Unlike charges attract

Positive electrode +

FIGURE 4.6  Like charges repel and unlike charges attract.

Electron beam

+

Negative charges repel

Q Why are the electrons attracted to the protons in the nucleus of an atom?

-

Cathode ray tube Negatively charged cathode rays (electrons) are attracted to the positive electrode.

Thomson proposed a “plum-pudding” model for the atom in which the electrons and protons were randomly distributed in a positively charged cloud like plums in a pudding. In 1911, Ernest Rutherford worked with Thomson to test this model. In Rutherford’s experiment, positively charged particles were aimed at a thin sheet of gold foil (see FIGURE 4.7). If the Thomson model were correct, the particles would travel in straight paths through the gold foil. Rutherford was greatly surprised to find that some of the particles were deflected as they passed through the gold foil, and a few particles were deflected so much that they went back in the opposite direction. According to Rutherford, it was as though he had shot a cannonball at a piece of tissue paper, and it bounced back at him. From his gold-foil experiments, Rutherford realized that the protons must be contained in a small, positively charged region at the center of the atom, which he called the nucleus. He proposed that the electrons in the atom occupy the space surrounding the nucleus through which most of the particles traveled undisturbed. Only the particles that Source of particles

Beam of particles

Deflected particles Thin gold foil

Negative electron “plums”

Positive “pudding” Thomson’s “plum-pudding” model had protons and electrons scattered throughout the atom.

Positively charged nucleus

Fluorescent screen

Undeflected particles

Lead container (a)

(b)

Atoms of gold

FIGURE 4.7  (a) Positive particles are aimed at a piece of gold foil. (b) Particles that come close to the atomic nuclei are deflected from their straight path.

Q Why are some particles deflected whereas most pass through the gold foil undeflected?

M04_TIMB1353_13_SE_C04.indd 107

Interactive Video Rutherford’s Gold-Foil Experiment

12/29/16 8:54 PM

108 

Chapter 4  Atoms and Elements

came near this dense, positive center were deflected. If an atom were the size of a football stadium, the nucleus would be about the size of a golf ball placed in the center of the field. Scientists knew that the nucleus was heavier than the mass of the protons, so they looked for another subatomic particle. Eventually, they discovered that the nucleus also contained a particle that is neutral, which they called a neutron. Thus, the masses of the protons and neutrons in the nucleus determine the mass of an atom (see FIGURE 4.8). Atomic diameter L 10-10 m Electron (-)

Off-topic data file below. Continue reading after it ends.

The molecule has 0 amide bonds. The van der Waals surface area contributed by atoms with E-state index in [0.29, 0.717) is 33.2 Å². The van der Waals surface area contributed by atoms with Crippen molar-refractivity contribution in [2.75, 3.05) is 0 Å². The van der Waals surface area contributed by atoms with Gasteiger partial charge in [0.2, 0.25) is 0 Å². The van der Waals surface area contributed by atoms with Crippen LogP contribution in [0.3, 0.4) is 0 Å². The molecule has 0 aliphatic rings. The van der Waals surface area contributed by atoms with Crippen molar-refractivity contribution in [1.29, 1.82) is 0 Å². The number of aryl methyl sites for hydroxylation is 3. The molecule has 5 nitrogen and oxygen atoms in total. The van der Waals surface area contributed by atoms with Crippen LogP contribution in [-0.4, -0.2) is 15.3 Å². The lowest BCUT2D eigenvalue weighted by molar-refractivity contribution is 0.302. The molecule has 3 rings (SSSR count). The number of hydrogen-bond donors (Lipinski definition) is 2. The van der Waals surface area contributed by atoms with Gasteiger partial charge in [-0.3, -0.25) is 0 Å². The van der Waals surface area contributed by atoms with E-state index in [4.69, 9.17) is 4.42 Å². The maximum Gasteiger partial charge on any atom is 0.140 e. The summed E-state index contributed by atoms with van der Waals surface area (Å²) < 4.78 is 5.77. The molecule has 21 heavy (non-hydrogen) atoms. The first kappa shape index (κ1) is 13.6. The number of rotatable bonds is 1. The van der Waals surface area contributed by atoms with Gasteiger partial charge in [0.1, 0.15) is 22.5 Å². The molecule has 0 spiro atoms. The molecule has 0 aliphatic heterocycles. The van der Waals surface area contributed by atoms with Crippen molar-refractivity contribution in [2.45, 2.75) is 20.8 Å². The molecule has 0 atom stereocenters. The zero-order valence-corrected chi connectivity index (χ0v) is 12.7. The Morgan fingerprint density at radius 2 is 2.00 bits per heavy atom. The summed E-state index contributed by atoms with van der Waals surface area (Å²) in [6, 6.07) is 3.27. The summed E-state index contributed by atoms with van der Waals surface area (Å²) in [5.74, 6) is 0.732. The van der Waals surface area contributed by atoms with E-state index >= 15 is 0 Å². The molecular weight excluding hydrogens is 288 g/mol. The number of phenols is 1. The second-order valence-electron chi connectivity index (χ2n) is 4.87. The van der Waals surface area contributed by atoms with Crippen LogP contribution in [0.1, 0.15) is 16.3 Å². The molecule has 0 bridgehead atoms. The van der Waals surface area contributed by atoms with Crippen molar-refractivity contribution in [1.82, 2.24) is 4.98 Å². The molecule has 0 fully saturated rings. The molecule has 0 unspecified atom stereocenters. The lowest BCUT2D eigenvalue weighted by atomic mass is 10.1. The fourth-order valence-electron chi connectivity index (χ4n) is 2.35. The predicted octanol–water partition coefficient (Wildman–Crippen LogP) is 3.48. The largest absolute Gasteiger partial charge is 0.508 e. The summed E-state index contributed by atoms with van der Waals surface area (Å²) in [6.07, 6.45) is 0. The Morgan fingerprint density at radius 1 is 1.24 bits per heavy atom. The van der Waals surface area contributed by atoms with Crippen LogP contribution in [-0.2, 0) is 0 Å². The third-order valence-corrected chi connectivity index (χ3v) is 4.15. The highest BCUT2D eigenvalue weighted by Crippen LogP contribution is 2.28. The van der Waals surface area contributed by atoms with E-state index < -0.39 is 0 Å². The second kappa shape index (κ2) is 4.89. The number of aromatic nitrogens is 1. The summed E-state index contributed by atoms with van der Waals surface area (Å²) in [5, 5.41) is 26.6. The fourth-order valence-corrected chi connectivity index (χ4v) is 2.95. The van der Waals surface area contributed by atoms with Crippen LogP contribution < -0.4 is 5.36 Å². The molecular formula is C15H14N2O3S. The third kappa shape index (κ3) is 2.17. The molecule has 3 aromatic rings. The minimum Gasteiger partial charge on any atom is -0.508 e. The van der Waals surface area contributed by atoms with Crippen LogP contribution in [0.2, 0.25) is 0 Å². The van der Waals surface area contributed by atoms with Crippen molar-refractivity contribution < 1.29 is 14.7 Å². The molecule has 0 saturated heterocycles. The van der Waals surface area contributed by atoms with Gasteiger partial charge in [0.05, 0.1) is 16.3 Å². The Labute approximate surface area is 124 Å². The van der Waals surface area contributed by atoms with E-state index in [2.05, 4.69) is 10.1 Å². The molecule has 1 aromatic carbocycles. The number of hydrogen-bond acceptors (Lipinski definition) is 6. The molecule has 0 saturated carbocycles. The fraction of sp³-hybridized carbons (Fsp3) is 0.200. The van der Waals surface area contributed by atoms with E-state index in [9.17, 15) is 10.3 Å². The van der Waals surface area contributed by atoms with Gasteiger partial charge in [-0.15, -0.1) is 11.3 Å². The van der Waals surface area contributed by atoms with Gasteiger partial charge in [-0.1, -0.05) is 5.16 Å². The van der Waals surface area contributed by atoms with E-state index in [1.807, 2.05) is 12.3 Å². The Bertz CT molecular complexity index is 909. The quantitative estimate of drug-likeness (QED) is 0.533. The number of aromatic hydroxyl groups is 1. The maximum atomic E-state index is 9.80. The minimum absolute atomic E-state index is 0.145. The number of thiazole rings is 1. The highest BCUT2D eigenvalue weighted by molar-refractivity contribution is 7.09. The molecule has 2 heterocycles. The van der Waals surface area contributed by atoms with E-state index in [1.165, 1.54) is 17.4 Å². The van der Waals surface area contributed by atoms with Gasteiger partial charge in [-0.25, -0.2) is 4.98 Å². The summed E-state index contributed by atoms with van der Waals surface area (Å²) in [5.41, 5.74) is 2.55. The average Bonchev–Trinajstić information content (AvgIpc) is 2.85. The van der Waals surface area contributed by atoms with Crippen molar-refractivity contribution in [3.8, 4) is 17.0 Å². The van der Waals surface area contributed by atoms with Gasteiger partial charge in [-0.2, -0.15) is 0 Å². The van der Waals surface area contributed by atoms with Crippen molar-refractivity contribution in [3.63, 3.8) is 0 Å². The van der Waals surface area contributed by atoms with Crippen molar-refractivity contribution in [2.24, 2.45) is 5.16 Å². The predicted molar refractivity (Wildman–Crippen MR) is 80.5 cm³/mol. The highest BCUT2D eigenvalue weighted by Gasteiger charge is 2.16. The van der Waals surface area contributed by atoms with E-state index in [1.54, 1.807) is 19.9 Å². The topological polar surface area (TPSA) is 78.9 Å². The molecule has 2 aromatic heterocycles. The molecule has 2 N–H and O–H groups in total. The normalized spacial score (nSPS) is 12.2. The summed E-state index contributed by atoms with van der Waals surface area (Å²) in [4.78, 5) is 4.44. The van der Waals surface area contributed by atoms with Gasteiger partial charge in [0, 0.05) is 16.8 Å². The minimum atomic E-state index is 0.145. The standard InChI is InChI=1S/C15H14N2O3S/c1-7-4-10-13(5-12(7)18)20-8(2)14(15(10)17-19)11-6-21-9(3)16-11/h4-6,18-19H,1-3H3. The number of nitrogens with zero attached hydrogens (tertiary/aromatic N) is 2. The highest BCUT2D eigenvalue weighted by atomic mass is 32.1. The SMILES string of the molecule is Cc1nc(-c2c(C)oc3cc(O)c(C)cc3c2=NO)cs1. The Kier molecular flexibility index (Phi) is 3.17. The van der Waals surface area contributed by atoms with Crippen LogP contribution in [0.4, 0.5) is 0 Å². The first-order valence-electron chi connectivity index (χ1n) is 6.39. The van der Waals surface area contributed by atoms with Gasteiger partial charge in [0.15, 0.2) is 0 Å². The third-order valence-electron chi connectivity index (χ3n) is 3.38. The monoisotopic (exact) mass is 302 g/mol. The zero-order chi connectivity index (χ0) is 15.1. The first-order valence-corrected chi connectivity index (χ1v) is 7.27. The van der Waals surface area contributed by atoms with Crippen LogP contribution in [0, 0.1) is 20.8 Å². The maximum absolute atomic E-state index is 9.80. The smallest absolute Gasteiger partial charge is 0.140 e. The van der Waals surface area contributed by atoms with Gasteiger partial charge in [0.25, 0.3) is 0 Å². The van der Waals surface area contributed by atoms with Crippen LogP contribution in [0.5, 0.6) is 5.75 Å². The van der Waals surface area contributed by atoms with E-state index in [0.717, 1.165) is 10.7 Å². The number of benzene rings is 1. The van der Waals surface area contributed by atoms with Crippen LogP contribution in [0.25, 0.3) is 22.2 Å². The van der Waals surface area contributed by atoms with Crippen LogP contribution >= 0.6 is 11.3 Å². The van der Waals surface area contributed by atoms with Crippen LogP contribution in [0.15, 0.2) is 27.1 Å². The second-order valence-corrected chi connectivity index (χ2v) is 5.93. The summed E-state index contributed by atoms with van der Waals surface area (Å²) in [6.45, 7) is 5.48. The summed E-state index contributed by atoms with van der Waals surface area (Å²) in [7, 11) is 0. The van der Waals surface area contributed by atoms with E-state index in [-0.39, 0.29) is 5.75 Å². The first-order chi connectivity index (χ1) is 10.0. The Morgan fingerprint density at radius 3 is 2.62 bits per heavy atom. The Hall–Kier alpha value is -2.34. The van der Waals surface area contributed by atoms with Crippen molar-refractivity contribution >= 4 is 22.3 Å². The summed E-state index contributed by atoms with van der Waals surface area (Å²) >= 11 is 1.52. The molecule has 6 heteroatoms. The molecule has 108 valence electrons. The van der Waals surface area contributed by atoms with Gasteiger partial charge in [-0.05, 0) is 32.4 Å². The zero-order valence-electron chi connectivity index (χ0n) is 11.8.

Nucleus (+) Lithium metal

Lithium atoms

Neutron

Proton (+)

Nuclear diameter L 10-15 m

Lithium atom

Lithium nucleus

FIGURE 4.8  In an atom, the protons and neutrons that make up almost all the mass are packed into the tiny volume of the nucleus. The rapidly moving electrons (negative charge) surround the nucleus and account for the large volume of the atom.

Q Why can we say that the atom is mostly empty space?

Mass of the Atom

Proton (+)

+ -

Electron (-)

+ + -

All the subatomic particles are extremely small compared with the things you see around you. One proton has a mass of 1.67 * 10-24 g, and the neutron is about the same. However, the electron has a mass 9.11 * 10-28 g, which is much less than the mass of either a proton or neutron. Because the masses of subatomic particles are so small, chemists use a very small unit of mass called an atomic mass unit (amu). An amu is defined as one-twelfth of the mass of a carbon atom, which has a nucleus containing six protons and six neutrons. In biology, the atomic mass unit is called a Dalton (Da) in honor of John Dalton. On the amu Neutron scale, the proton and neutron each have a mass of about 1 amu. Because the electron mass (no charge) is so small, it is usually ignored in atomic mass calculations. TABLE 4.5 summarizes some information about the subatomic particles in an atom. TABLE 4.5  Subatomic Particle

Nucleus

The nucleus of a typical lithium atom contains three protons and four neutrons.

Particles in the Atom

Symbol +

Charge

Mass (amu)

Location in Atom

Proton

p or p

1+

1.007

Nucleus